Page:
The prolonged slide in oil prices to early 2000s levels has, in our view, profound implications for the economic outlook and financial markets. In a recent Perspectives piece, I’ve addressed some of the key questions that the oil weakness has raised, with a specific focus on investment consequences. I’ve included some highlights from that piece in this post.
What are the forces driving oil?
The decline in oil prices is, in our view, mainly a consequence of a supply shock, but the lack of strength in global growth and the transition of China toward a more mature economic model has clearly contributed to widen the gap between supply and demand. If, as we believe, there will be a stabilization of supply/demand dynamics and the scenario of slowdown with no hard landing for China holds, we see oil prices gradually returning to 45-50 USD per barrel by the end of 2017.
What is the impact on growth and inflation?
With this outlook for oil, the global economic outlook remains moderately positive. The main implication is lower inflation expectations, which will likely trigger a new wave of monetary policy intervention.
Who are the winners and losers in the oil price plunge?
In terms of winners and losers, we see a neutral impact on the US economy, with the benefit of higher disposable income almost counterbalanced by lower investments, and a slightly positive effect on the Eurozone. On Emerging Markets, lower oil prices (and lower commodity prices generally) increase the dichotomy between exporters and the importers who are enjoying the oil “dividend”. Financial markets have framed the slide in oil prices more as a demand-side shock (with negative effects), than a supply side shock. Since the beginning of the year, the correlation1 of all assets with oil has increased substantially and equity markets have traded very closely with oil prices.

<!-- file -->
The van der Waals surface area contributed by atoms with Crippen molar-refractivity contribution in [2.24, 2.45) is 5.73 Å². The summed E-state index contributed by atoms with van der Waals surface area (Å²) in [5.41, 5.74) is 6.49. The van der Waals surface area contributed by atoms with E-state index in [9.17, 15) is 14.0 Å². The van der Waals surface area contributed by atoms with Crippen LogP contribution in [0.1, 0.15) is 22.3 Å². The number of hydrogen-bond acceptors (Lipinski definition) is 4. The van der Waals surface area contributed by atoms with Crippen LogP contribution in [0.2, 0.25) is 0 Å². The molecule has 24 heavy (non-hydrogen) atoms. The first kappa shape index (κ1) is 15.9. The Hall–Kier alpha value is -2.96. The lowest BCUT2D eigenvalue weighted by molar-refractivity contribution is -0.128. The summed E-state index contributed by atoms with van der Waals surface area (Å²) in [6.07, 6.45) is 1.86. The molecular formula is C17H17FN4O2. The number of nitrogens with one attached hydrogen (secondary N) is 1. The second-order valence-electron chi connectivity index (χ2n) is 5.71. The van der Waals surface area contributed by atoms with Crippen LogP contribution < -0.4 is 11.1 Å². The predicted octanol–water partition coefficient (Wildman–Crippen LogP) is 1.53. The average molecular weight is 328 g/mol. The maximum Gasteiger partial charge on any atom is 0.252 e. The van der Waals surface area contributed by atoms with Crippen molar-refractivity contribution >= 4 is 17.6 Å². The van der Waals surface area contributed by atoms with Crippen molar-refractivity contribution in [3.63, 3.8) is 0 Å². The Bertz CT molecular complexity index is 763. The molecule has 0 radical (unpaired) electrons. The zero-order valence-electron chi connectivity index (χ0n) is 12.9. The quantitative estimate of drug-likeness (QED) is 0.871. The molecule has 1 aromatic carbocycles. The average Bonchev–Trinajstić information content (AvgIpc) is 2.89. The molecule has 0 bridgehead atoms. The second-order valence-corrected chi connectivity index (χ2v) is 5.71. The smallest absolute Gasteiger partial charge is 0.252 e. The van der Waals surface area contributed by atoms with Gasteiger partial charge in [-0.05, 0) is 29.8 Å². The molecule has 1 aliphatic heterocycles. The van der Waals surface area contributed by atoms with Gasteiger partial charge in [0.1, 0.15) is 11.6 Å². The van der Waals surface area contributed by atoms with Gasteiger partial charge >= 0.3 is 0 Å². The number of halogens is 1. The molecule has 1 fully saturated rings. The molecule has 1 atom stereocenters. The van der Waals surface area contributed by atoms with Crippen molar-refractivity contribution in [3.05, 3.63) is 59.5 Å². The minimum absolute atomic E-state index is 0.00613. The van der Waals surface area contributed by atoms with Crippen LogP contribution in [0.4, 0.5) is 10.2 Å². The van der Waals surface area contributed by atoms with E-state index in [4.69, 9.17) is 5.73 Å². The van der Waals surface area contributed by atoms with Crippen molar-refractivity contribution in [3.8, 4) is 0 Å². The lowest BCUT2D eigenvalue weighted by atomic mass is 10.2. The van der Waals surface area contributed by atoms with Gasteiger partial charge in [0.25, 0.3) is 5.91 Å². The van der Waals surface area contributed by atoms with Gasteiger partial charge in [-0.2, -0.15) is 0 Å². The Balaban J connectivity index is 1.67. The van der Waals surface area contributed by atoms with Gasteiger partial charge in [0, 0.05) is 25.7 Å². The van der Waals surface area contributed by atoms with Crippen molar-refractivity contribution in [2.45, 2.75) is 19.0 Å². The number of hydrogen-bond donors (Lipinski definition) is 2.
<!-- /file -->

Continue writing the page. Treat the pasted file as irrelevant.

What are the investment implications?
We believe that the recent market selloff has generated price dislocations that could offer interesting opportunities for investors. Yields have been pushed well above the 10-year average2 on the riskier segments of the credit market (particularly in US High Yield, where the energy component weighting is about 10%). Markets are incorporating an “Armageddon” outlook for the energy sector, which is not likely in our view. A re-rating of inflation expectations has hit inflation-related assets (i.e., bond linkers), and now discounts a very negative outlook. We believe that the market is underestimating the inflation pressures that could come from wage growth (in the US), and therefore we believe that opportunities may open up in the linkers segment.
To read more on Pioneer’s Perspectives page, please click here.
1 The degree of association between two or more variables; in finance, it is the degree to which assets or asset class prices have moved in relation to one another. Correlation is expressed by a correlation coefficient that ranges from -1 (never move together) through 0 (absolutely independent) to 1 (always move together).
2 Source: Bloomberg, data as of February 22, 2016.